This is a recipe you can’t beet! These patties not only look delicious but they are a nutritious and gut microbiome feeding powerhouse. Most burgers have absolutely no fiber, these are packed with soluble and insoluble fiber so you are getting one of the most important nutrients for you and your family!


Check out the ingredients and directions below.

Ingredients:

  • Vegetable Broth (As Needed)

  • 1 Cup Finely Grated Raw Beet

  • 1-15 oz Canned or Homemade Black Beans

  • ¾ Cup Cooked Quinoa

  • ½ Large Red Onion (Finely Diced)

  • 1 Cup Finely Chopped Mushrooms

  • ½ Cup Raw Walnuts (Finely Crushed or Ground into a Loose Meal)

  • 1 tsp Cumin

  • ½ tsp Chili Powder (or Sub Extra Cumin)

  • ¼ tsp Smoked Paprika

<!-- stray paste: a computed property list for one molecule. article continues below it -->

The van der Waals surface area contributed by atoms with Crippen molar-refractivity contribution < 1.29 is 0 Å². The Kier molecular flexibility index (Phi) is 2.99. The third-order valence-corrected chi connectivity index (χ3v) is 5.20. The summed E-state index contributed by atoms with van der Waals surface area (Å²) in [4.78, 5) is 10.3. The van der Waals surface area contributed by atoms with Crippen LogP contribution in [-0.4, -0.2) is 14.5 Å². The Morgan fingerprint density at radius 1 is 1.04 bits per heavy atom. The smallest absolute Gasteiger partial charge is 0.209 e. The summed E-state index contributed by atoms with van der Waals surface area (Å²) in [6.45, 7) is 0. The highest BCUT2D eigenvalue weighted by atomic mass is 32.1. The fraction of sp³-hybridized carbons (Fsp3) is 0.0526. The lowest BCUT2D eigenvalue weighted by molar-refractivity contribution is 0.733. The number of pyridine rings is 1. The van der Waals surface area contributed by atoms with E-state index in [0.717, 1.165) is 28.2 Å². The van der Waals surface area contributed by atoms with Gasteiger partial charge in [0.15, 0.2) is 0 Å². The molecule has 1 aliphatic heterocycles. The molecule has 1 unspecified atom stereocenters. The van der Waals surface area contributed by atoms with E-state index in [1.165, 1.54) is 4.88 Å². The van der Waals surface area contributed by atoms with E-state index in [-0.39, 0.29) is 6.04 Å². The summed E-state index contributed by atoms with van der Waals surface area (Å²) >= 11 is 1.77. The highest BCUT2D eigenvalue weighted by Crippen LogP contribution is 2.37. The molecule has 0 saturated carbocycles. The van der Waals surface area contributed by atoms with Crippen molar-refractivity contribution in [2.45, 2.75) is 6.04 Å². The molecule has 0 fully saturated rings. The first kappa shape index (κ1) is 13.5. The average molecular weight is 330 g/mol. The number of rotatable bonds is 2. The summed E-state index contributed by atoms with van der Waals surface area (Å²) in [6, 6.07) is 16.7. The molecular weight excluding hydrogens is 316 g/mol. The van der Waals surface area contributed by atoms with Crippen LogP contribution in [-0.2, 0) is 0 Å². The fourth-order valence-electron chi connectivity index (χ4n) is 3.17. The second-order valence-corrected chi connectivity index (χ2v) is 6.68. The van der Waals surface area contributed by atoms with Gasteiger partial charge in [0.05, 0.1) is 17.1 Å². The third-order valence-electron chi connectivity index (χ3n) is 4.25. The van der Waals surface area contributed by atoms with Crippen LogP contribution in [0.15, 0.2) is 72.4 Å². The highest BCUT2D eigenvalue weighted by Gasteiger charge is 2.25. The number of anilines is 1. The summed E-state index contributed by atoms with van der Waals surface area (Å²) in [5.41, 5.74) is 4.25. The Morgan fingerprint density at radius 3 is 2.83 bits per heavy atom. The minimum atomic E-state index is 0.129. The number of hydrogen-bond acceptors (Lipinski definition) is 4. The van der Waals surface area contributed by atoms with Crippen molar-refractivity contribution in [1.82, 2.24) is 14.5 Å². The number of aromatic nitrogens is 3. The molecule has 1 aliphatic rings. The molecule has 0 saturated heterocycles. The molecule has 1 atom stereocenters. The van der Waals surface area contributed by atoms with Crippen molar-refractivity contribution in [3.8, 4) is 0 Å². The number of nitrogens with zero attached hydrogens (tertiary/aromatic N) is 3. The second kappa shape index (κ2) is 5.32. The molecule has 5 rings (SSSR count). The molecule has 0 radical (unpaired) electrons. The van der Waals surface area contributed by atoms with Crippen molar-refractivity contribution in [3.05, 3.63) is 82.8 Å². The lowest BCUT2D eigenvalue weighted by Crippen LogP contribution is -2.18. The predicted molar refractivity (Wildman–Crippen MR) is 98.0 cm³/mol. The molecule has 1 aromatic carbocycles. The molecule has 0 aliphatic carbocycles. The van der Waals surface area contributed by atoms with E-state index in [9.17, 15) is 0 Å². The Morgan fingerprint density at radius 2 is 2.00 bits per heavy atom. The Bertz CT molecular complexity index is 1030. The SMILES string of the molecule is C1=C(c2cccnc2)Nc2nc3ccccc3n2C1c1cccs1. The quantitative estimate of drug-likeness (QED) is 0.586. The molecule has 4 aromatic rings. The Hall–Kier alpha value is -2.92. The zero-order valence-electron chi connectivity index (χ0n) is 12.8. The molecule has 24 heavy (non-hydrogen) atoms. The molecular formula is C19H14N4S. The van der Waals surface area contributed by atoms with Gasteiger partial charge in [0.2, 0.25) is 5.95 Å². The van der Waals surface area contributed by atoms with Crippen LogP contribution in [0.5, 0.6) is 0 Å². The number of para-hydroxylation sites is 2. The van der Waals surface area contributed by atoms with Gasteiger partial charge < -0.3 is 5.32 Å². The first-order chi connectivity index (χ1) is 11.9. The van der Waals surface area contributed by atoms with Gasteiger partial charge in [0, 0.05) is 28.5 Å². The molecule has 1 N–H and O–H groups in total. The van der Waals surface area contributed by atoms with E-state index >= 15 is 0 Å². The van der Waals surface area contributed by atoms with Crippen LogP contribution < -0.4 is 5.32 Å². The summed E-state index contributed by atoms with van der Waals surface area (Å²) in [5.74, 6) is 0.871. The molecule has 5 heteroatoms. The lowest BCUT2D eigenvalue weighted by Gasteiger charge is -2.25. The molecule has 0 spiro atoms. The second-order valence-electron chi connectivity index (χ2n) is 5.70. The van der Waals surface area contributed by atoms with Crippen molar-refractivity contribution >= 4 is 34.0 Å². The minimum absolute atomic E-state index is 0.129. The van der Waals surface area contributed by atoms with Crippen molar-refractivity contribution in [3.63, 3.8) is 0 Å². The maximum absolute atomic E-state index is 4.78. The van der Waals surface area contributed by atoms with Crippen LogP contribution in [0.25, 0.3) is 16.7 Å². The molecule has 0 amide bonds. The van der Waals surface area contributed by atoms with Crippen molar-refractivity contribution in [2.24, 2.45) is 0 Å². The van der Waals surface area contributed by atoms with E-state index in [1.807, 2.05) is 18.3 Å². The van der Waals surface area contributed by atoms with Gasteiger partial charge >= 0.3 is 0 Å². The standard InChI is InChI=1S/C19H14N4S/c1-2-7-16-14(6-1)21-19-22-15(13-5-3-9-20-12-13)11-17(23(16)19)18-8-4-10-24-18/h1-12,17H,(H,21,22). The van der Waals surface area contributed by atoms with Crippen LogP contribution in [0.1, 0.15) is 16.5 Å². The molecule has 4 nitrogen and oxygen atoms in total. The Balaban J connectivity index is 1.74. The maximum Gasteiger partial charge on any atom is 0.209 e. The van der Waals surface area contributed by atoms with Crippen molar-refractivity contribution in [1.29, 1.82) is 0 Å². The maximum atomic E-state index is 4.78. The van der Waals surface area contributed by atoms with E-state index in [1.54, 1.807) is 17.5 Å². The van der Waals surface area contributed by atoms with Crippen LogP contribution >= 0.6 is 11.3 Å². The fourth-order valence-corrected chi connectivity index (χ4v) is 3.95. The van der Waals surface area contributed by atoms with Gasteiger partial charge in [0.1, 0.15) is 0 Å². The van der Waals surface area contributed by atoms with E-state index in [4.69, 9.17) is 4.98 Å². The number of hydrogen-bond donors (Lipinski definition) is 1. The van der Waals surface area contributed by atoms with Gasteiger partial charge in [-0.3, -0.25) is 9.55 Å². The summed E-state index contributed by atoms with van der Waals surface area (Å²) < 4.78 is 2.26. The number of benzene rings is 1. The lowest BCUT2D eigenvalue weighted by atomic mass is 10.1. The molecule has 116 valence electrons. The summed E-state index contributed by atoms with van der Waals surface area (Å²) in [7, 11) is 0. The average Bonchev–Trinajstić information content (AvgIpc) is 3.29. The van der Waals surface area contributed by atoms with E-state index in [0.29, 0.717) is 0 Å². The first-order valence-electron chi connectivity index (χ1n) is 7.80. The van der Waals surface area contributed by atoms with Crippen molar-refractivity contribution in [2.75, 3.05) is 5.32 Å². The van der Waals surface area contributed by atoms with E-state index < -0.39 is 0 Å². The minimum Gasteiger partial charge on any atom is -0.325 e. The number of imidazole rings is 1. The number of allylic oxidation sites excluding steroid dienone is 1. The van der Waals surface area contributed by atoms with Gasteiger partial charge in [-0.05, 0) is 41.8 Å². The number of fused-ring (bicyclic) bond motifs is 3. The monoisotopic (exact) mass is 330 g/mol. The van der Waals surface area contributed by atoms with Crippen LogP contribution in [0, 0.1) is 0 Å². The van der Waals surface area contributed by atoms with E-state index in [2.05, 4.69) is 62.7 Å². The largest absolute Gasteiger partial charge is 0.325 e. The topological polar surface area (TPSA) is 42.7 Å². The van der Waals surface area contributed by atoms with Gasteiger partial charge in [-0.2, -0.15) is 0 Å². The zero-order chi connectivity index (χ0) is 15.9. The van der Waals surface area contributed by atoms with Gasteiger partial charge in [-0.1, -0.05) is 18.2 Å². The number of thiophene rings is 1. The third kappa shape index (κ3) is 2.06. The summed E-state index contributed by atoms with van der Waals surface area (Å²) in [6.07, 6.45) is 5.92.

• ½ tsp Dried Parsley

  • Pink Himalayan Salt (As Needed)

  • Black Pepper (As Needed)

  • Coconut Aminos (optional)

  • 2 Tbsp Sauerkraut (For a Topping)

Directions:

1. Heat a large skillet over medium heat and add some vegetable broth to prevent sticking. Once hot add the onion and sauté, seasoning with a pinch each salt and pepper.

2. When the onions are soft – about 3 Minutes – add the mushrooms. Season with another pinch of salt and add garlic powder, dried parsley, paprika, cumin, and pepper and cook until the mushrooms and onions are slightly browned and fragrant- about 3 minutes.

3. Remove from heat and add black beans and mash. You are looking for a rough mash, so you can leave a bit of texture if you want.

4. Transfer the mixture to a mixing bowl and add the cooked quinoa, raw shredded beets, spices, and stir. For even more flavor, add a shake of coconut aminos (optional). Now is the time to taste and make adjustments as needed.